Burkina Faso Suspends BBC, VAO After Broadcasting Alarming Human Rights Report

Burkina Faso Suspends BBC, VAO After Broadcasting Alarming Human Rights Report

By Spy Uganda Correspondent

Burkinabe authorities on Thursday suspended the Voice of America and BBC Africa after the media outlets broadcast a Human Rights Watch report that accused military personnel in the West African nation of killing 223 civilians.

The junta-led nation says the media outlets will be suspended for two weeks. For more, VOA’s Linord Moudou spoke to Sadibou Marong, the Head of Reporters Sans Frontières’ Sub-Saharan Africa Office.

The country’s Superior Council for Communication (known by its French acronym CSC) announced late on Thursday that “the programmes of these two international radio networks broadcasting from Ouagadougou have been suspended for a period of two weeks”, adding that BBC Africa and the United States-funded VOA had also published the report on their digital platforms.

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HRW’s report contains “peremptory and tendentious” declarations against the army likely to create public disorder, CSC claimed, adding that it had “hasty and biased declarations without tangible proof against the Burkinabe army”.

It said that the country’s internet service providers had been ordered to suspend access to the websites and other digital platforms of the BBC, VOA and HRW from Burkina Faso.

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Burkina Faso’s communication spokeswoman, Tonssira Myrian Corine Sanou, warned other media networks to avoid reporting on the story.

“VOA stands by its reporting about Burkina Faso and intends to continue to fully and fairly cover activities in the country,” the network said in a news article reporting on its suspension.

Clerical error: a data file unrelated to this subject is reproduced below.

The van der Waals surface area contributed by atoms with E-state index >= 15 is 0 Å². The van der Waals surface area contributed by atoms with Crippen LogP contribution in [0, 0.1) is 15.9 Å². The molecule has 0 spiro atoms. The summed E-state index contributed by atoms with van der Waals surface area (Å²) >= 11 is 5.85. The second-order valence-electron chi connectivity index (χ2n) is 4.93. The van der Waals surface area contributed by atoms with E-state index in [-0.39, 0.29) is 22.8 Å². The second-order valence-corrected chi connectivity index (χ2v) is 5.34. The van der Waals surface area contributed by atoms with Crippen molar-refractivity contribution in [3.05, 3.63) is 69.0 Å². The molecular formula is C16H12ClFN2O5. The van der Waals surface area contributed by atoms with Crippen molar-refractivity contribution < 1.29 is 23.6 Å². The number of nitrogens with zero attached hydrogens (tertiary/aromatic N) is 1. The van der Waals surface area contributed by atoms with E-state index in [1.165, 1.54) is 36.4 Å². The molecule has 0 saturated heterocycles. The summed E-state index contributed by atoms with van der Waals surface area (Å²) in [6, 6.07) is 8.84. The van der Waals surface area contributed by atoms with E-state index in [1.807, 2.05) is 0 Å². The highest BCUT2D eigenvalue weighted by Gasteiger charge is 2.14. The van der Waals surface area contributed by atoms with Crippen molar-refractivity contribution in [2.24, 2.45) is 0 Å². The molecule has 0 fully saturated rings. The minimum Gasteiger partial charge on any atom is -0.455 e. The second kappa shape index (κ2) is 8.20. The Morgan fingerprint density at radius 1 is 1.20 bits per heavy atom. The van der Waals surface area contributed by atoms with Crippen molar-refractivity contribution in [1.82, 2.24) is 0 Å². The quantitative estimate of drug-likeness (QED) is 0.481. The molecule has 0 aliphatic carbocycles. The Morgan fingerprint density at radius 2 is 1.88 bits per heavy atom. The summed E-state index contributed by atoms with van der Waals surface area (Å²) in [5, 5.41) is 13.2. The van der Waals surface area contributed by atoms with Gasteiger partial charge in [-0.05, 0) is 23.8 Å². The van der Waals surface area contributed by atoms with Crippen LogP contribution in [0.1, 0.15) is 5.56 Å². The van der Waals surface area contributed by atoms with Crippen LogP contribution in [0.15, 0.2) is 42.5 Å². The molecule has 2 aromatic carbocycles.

HRW said the “massacre” appeared to be part of a “widespread military campaign” against civilians accused of collaborating with armed groups.

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Soldiers killed at least 44 people, including 20 children, in Nondin village, and 179 people, including 36 children, in nearby Soro village, according to its report.

HRW interviewed dozens of witnesses between February and March and analysed videos and photographs shared by survivors. It also reportedly obtained lists of the victims’ names compiled by survivors and geolocated eight mass graves based on satellite imagery from March 15.

Last year, Burkinabe authorities suspended French TV outlets LCI and France24 as well as Radio France Internationale and the magazine Jeune Afrique. The correspondents of French newspapers Liberation and Le Monde have also been expelled.

The West African country is run by a military government led by Captain Ibrahim Traore who seized power in a coup in September 2022, eight months after an earlier military coup had overthrown the democratically elected President Roch Marc Kabore.

Civilians have been caught in the crossfire as violence has escalated between the army and armed groups linked to al-Qaeda and ISIL (ISIS). The country’s military leaders have cut ties with former colonial ruler France and turned to Russia for security support.

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